Effects of Mindful-attention and Compassion Meditation Training on Amygdala Response to Emotional Stimuli in an Ordinary, Non-meditative State

Authors: Gaëlle Desbordes, Lobsang T. Negi, Thaddeus W. W. Pace, B. Alan Wallace, Charles L. Raison and Eric L. Schwartz

Year: 2012

Title: Effects of Mindful-attention and Compassion Meditation Training on Amygdala Response to Emotional Stimuli in an Ordinary, Non-meditative State

Summary: There is a long standing association between the amygdala and emotional processing. Previous research has indicated that in a meditative state amygdala response to emotional stimuli could be reduced. However this investigation points to the possibility that the effect of meditation training on emotional processing may exert an influence beyond the meditative-state. Participants were given training in either Mindful Attention Training (MAT) or Cognitively-Based Compassion Training (CBCT).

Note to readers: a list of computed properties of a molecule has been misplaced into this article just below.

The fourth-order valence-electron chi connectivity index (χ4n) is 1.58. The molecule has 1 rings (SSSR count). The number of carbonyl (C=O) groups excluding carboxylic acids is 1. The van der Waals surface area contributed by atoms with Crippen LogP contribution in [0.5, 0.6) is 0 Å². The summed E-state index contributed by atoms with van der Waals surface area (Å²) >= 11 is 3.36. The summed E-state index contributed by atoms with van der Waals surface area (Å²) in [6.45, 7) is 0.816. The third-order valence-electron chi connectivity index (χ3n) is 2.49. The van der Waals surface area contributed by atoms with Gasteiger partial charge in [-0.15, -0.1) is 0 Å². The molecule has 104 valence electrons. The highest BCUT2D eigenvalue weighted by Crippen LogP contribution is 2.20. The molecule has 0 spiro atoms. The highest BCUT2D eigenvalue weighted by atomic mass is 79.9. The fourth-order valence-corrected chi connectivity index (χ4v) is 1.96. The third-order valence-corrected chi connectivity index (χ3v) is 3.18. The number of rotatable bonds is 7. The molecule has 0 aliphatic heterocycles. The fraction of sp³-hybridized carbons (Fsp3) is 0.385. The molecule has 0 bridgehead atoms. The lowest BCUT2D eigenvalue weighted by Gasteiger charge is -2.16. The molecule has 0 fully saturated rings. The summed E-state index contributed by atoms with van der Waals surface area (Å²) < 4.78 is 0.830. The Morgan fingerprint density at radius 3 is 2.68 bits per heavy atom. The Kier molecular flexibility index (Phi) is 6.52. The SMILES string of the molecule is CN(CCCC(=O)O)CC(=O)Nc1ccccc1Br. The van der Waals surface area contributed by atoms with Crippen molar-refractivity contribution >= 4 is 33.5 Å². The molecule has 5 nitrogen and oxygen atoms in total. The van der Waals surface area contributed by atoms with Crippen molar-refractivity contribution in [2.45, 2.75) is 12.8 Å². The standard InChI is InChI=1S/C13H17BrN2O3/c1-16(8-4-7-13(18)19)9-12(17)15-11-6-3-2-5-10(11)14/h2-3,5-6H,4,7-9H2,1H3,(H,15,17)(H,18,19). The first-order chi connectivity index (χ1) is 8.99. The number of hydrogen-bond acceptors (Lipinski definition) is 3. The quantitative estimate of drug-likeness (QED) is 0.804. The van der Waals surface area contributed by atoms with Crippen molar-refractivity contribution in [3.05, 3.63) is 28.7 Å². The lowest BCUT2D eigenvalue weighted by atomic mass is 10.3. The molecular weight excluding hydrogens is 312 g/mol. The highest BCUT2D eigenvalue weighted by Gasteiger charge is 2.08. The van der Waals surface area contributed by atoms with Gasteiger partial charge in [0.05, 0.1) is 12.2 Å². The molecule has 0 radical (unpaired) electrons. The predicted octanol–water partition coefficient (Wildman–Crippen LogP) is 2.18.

Perspective: Neuroscience

Link: http://journal.frontiersin.org/article/10.3389/fnhum.2012.00292/full

About Stephen Gene Morris

Post graduate researcher of relationships between meditation and wellbeing. Decades of practice in spiritual and secular forms of meditation. Teaching and research of compassionate and nondual practice. Extensive exposure to Buddhist and other spiritual systems.Training in diverse forms of psychology and reasoning.
This entry was posted in CBCT, CM, compassion, MAT, mindfulness, neuroscience and tagged , , , . Bookmark the permalink.

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